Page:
The prevention of ectopic lipid accumulation by nobiletin may be partially mediated through increased energy metabolism. Addition of nobiletin to the high-fat diet moderately stimulates whole-body energy expenditure, particularly during the dark period, and thus makes a contribution to the dramatic reductions in hepatic and peripheral tissue fat content. However, nobiletin does not appear to affect metabolic fuel preference since the respiratory quotient did not differ among dietary groups. Although cold tolerance was not measured, mean body temperatures were similar among the dietary groups (data not shown) suggesting that brown adipose tissue adaptive thermogenesis did not contribute to enhanced energy expenditure. Interestingly, attenuation of diet-induced adiposity by nobiletin does not account entirely for the prevention of dyslipidemia and hepatic lipid accumulation. Nobiletin at 0.1% had no effect on adiposity but reduced plasma concentrations of cholesterol, TG, glycerol, and NEFA to the same extent as 0.3% nobiletin. Furthermore, 0.1% nobiletin reduced hepatic TG and CE and reduced muscle lipid accumulation. However, plasma concentrations of insulin, glucose, and leptin in 0.1% nobiletin-treated mice were not different from Western-fed animals. This suggests that prevention of dyslipidemia and hepatic lipid accumulation is more sensitive to nobiletin and is independent of decreased diet-induced adiposity. The prevention of insulin resistance, glucose intolerance, and adiposity requires 0.3% nobiletin, suggesting that over 8 weeks normalization of these metabolic parameters by nobiletin is mechanistically linked.
Nobiletin increased hepatic Pgc1α and Cpt1α mRNA, leading to increased FA oxidation. However, in a luciferase reporter assay, nobiletin did not activate any PPAR, including PPARα, nor did nobiletin increase hepatic Pparα expression or liver weight, suggesting activation of FA oxidation was not mediated through classic PPARα activation. In contrast with our in vitro studies, Dgat1/2 or Mttp mRNA abundance was unaffected by any dietary treatment. This is consistent with previous studies in which Mttp expression is unchanged in hepatic IR–deficient (L1B6Ldlr−/−), Lxr−/−, and Ldlr−/− mice fed a high-fat diet (13,24,47), suggesting that neither the high-fat diet nor flavonoid supplementation affect Mttp or Dgat1/2 expression in this model.
Hyperlipoproteinemia and type 2 diabetes are thought to contribute synergistically to inflammation and atherosclerosis (48). Nobiletin-treated mice had substantially reduced lesion area within the aortic sinus, compared with Western-fed mice, which was evident as early as 8 weeks of treatment. These data suggest that nobiletin supplementation reduces the atherosclerotic disease process, primarily through prevention of dyslipidemia, hepatic steatosis, and improved insulin sensitivity. In macrophages, nobiletin has been shown to suppress proinflammatory cytokine expression (49) and reduce the uptake of acetylated LDL (50). Although not evaluated in this study, a direct effect on inflammation and foam cell formation may also contribute to the attenuation of atherosclerosis.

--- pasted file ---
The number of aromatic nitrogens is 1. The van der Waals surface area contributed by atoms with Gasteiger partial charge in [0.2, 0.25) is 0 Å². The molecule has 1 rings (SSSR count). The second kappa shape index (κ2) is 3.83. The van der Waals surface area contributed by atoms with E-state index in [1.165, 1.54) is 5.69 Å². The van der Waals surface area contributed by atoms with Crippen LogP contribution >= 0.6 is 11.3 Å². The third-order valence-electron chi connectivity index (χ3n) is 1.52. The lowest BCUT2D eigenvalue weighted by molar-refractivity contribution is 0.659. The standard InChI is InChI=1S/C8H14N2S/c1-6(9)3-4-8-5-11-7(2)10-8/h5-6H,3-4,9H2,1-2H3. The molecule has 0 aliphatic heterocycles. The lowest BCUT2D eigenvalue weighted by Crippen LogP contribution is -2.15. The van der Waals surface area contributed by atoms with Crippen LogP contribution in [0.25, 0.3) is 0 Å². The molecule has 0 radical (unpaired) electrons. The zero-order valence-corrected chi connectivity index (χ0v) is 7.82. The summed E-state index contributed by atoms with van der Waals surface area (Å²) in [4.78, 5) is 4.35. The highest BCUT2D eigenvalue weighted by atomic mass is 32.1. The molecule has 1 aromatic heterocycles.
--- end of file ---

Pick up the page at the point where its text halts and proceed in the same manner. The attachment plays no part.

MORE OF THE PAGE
In conclusion, our studies provide physiological and molecular evidence that nobiletin regulates hepatic lipid metabolism to prevent many of the abnormalities associated with insulin resistance. The correction of hepatic steatosis, dyslipidemia, and glucose homeostasis by nobiletin protects against the development of atherosclerosis through a range of mechanisms. The use of nobiletin provides insight into potential targets for the treatment of abnormal lipoprotein and glucose metabolism, characteristic of insulin-resistant states, and premature atherosclerosis.
This work was supported by grants from Pfizer Canada (NR2580078), the Heart and Stroke Foundation of Ontario (HSFO; T-7007 and PG-5967 [to M.W.H.]), an HSFO Masters Award (to E.E.M. and J.M.A.), and a Canadian Institute of Health Research-Canada Graduate Scholarship Doctoral Award (to E.E.M.).
No potential conflicts of interest relevant to this article were reported.
E.E.M. researched data, contributed to discussion, wrote the manuscript, and reviewed and edited the manuscript. J.M.A. researched data, contributed to discussion, and reviewed and edited the manuscript. J.K.L. researched data. E.M.A. and B.G.S. researched data, contributed to discussion, and reviewed and edited the manuscript. J.B.K. researched data and reviewed and edited the manuscript. C.G.S., J.Y.E., and D.E.T. researched data, contributed to discussion, and reviewed and edited the manuscript. A.C., P.S., and A.M. researched data and contributed to discussion. M.W.H. researched data, contributed to discussion, wrote the manuscript, and reviewed and edited the manuscript.
The authors acknowledge Christine Dion (Laval University, Quebec City, Quebec, Canada) for expert technical and surgical assistance and Dr. Robert Hegele (Robarts Research Institute, The University of Western Ontario, London, Ontario, Canada) for his insight and helpful suggestions in the preparation of this manuscript.
Parts of this study were presented in abstract form at the Arteriosclerosis, Thrombosis and Vascular Biology Scientific Sessions, San Francisco, California, 8–10 April 2010.
This article contains Supplementary Data online at http://diabetes.diabetesjournals.org/lookup/suppl/doi:10.2337/db10-0589/-/DC1.